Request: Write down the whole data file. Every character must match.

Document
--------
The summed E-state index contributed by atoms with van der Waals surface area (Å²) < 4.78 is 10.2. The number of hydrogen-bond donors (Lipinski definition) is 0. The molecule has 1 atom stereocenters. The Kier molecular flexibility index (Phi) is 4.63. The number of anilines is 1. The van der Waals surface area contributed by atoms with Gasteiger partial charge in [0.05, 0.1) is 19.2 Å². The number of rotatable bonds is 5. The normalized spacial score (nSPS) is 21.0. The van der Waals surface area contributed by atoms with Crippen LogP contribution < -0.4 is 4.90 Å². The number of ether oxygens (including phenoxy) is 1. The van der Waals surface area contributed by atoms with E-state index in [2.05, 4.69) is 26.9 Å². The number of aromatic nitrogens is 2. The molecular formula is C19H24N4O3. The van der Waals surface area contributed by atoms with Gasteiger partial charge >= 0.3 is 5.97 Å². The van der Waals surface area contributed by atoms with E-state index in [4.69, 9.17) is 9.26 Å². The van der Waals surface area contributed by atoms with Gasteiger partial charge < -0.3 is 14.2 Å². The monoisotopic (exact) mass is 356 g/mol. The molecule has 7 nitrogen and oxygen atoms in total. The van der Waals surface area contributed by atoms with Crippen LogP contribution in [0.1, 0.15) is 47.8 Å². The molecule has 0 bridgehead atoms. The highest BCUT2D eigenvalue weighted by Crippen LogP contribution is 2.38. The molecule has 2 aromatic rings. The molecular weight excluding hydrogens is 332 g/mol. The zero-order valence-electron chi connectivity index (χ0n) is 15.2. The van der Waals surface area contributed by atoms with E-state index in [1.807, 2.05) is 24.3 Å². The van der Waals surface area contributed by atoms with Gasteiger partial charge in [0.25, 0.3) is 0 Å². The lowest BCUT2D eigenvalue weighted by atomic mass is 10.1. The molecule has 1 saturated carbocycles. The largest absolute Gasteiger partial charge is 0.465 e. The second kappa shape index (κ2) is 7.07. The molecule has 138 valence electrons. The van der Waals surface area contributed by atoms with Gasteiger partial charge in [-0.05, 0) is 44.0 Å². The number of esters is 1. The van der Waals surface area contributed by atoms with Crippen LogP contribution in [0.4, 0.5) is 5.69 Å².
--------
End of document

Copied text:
The summed E-state index contributed by atoms with van der Waals surface area (Å²) < 4.78 is 10.2. The number of hydrogen-bond donors (Lipinski definition) is 0. The molecule has 1 atom stereocenters. The Kier molecular flexibility index (Phi) is 4.63. The number of anilines is 1. The van der Waals surface area contributed by atoms with Gasteiger partial charge in [0.05, 0.1) is 19.2 Å². The number of rotatable bonds is 5. The normalized spacial score (nSPS) is 21.0. The van der Waals surface area contributed by atoms with Crippen LogP contribution < -0.4 is 4.90 Å². The number of ether oxygens (including phenoxy) is 1. The van der Waals surface area contributed by atoms with E-state index in [2.05, 4.69) is 26.9 Å². The number of aromatic nitrogens is 2. The molecular formula is C19H24N4O3. The van der Waals surface area contributed by atoms with Gasteiger partial charge >= 0.3 is 5.97 Å². The van der Waals surface area contributed by atoms with E-state index in [4.69, 9.17) is 9.26 Å². The van der Waals surface area contributed by atoms with Gasteiger partial charge < -0.3 is 14.2 Å². The monoisotopic (exact) mass is 356 g/mol. The molecule has 7 nitrogen and oxygen atoms in total. The van der Waals surface area contributed by atoms with Crippen LogP contribution in [0.1, 0.15) is 47.8 Å². The molecule has 0 bridgehead atoms. The highest BCUT2D eigenvalue weighted by Crippen LogP contribution is 2.38. The molecule has 2 aromatic rings. The molecular weight excluding hydrogens is 332 g/mol. The zero-order valence-electron chi connectivity index (χ0n) is 15.2. The van der Waals surface area contributed by atoms with E-state index in [1.807, 2.05) is 24.3 Å². The van der Waals surface area contributed by atoms with Gasteiger partial charge in [0.25, 0.3) is 0 Å². The lowest BCUT2D eigenvalue weighted by atomic mass is 10.1. The molecule has 1 saturated carbocycles. The largest absolute Gasteiger partial charge is 0.465 e. The second kappa shape index (κ2) is 7.07. The molecule has 138 valence electrons. The van der Waals surface area contributed by atoms with Gasteiger partial charge in [-0.05, 0) is 44.0 Å². The number of esters is 1. The van der Waals surface area contributed by atoms with Crippen LogP contribution in [0.4, 0.5) is 5.69 Å².